redirect-gateway in the router config to make some of this easier, but that would then mean that all your internet traffic (from everything on the home LAN) goes through the VPN which I didn’t want. I set the VPN addresses to be in 10.12.10.* (this subnet is not used by any of the docker networks).
Once you’re done here the router and the VPS should be able to ping their IP addresses on the VPN tunnel. The VPS IP is 10.12.10.1, the router’s gets assigned on connection. They won’t be able to reach beyond that yet though.
2. Make the docker containers visible to the router.
Right now the router isn’t able to send packets to the docker containers because it doesn’t know how to get them there. It knows that anything for 10.12.10.* goes through the tunnel, but has no idea that other subnets are beyond that. This is pretty trivial to fix. Add this to the VPS’s VPN configuration:
push "route 10.12.0.0 255.255.0.0"
When the router connects to the VPS the VPN server will tell it that this route can be accessed through this connection. You should now be able to ping anything in that network range from the router. But neither the VPS nor the docker containers will be able to reach the internal LANs. In fact if you try to ping a docker container’s IP from the local LAN the ping packet should reach it, but the container won’t know how to return it!
3. Make the local LAN visible to the VPS.
Took me a while to figure this out. Not quite sure why, but you can’t just add something similar to a VPN’s client configuration. Instead the server side has to know in advance what networks a client is going to give access to. So again you’re going to be modifying the VPS’s VPN configuration. First the simple part. Add this to the configuration file:
route 10.10.0.0 255.255.0.0 route 10.11.0.0 255.255.0.0
This makes openVPN modify the VPS’s routing table telling it it can direct all traffic to those networks to the VPN interface. This isn’t enough though. The VPN service will receive that traffic but not know where to send it on to. There could be many clients connected, which one has those networks? You have to add some client specific configuration. Create a directory somewhere and add this to the configuration file:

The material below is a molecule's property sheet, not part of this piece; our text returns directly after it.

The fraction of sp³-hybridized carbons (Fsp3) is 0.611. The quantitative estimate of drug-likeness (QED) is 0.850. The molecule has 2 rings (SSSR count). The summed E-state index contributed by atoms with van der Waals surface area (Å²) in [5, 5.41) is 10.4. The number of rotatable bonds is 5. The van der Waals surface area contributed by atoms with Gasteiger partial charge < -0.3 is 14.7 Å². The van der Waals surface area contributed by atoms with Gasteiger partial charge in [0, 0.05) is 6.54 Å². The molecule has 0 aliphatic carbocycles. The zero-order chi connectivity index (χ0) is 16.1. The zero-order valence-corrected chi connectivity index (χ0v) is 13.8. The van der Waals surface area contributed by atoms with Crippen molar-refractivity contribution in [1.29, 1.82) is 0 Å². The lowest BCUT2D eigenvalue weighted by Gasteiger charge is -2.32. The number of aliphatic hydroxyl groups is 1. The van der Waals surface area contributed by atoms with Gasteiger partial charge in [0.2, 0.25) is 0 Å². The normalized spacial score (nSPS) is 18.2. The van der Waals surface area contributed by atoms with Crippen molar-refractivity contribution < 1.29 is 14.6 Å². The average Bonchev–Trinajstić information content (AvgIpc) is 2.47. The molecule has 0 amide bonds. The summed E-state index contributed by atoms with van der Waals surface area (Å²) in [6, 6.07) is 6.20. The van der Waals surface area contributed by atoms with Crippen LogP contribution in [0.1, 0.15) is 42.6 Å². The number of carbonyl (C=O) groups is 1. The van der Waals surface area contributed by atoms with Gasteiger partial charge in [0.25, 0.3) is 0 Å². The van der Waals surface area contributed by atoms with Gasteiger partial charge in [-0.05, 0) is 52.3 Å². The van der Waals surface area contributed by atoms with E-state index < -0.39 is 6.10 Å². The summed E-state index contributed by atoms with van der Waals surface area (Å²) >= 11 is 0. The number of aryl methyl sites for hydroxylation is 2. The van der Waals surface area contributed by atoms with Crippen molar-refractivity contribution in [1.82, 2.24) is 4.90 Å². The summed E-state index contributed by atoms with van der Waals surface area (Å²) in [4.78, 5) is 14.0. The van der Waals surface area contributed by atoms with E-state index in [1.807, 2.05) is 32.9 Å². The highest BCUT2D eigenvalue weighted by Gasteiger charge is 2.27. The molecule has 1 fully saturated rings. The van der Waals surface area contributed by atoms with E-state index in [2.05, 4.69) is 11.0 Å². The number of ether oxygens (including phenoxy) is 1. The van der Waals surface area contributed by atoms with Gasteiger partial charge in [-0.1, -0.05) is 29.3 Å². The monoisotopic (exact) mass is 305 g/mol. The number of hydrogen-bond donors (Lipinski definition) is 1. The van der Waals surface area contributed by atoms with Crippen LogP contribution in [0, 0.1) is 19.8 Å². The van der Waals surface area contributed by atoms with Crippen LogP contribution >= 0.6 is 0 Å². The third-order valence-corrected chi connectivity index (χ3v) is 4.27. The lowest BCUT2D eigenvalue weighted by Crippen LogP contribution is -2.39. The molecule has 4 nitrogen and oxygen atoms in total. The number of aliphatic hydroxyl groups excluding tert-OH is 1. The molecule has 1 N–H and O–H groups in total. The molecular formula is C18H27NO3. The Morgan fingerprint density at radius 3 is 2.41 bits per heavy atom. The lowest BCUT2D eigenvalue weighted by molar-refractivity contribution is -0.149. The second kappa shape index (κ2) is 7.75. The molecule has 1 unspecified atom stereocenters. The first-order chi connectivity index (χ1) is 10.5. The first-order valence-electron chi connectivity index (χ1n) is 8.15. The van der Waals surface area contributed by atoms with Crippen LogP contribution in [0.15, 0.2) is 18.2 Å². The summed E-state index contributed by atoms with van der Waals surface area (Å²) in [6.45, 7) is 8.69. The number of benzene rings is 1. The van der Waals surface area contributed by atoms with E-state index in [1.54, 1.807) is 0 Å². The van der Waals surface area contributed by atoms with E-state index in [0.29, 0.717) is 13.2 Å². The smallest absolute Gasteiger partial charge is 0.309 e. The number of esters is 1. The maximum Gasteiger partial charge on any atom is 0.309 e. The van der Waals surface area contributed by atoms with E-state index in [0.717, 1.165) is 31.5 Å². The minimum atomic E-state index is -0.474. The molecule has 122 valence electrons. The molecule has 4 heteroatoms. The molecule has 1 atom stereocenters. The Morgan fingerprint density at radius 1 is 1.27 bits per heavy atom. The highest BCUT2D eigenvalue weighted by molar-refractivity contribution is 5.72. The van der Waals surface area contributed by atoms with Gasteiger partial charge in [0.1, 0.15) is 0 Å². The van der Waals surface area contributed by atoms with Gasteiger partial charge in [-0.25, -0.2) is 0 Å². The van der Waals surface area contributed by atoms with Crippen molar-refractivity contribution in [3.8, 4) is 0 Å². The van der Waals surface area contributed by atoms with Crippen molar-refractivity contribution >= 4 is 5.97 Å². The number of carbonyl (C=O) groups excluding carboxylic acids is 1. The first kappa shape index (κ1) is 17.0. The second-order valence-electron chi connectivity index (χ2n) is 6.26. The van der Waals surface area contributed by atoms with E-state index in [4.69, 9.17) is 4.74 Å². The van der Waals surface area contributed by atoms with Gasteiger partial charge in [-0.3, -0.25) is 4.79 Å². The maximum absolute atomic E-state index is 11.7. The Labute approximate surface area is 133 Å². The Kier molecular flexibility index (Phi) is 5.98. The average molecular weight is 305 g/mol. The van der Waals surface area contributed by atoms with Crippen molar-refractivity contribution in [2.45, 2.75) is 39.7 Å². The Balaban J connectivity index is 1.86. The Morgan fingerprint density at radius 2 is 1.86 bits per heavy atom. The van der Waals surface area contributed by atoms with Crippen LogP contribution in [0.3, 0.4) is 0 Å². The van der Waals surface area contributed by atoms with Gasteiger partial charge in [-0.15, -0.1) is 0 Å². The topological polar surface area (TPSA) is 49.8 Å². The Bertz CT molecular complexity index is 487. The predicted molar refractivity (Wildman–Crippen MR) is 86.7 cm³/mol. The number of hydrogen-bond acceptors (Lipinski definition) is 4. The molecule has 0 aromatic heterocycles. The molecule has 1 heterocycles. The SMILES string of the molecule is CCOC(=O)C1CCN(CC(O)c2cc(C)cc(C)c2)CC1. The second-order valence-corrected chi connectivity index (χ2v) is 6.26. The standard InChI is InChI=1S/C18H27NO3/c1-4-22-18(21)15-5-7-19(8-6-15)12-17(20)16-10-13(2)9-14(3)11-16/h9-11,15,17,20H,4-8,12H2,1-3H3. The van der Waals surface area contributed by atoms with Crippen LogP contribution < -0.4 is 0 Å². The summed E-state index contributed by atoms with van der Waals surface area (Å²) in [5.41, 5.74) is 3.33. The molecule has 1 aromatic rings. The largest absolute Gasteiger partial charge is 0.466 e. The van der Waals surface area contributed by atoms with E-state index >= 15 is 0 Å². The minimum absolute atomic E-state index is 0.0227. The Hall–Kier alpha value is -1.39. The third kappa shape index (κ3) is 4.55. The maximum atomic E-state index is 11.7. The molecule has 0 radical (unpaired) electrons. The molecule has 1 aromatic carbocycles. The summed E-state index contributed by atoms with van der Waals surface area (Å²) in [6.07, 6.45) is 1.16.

Do NOT be tempted to use a relative path here. It took me more time than I’d like to admit to figure out that when running as a daemon the open vpn service won’t be able to find it if it is a relative path. Now, create a file in the directory, the filename must be exactly the common name of the router’s VPN certificate. Inside it put this:
iroute 10.10.0.0 255.255.0.0 iroute 10.11.0.0 255.255.0.0
This tells the VPN server that this is the client that can handle traffic to those networks. So now everything should be able to ping everything else by IP address. That would be enough if I didn’t also want to be able to use hostnames instead of IP addresses.
4. Setting up DNS lookups.
Getting this bit to work depends on what DNS server the router is running. In my case (and many cases) this was dnsmasq which makes this fairly straightforward. The first step is setting up a DNS server that will return results for queries for the running docker containers. I found the useful dns-proxy-server. It runs as the default DNS server on the VPS, for lookups it looks for docker containers with a matching hostname and if not forwards the request on to an upstream DNS server. The VPS can now find the a docker container’s IP address by name.
For the router (and so anything on the local LAN) to be able to look them up it needs to be able to query the DNS server on the VPS. This meant giving the DNS container a static IP address (the only one this entire setup needs!) and making all the docker hostnames share a domain suffix. Then add this line to the router’s
This tells dnsmasq that anytime it receives a query for *.domain it passes on the request to the VPS’s DNS container.
Everything should be set up now. Enjoy your direct access to your docker containers. Sorry this got long but hopefully it will be useful to others in the future.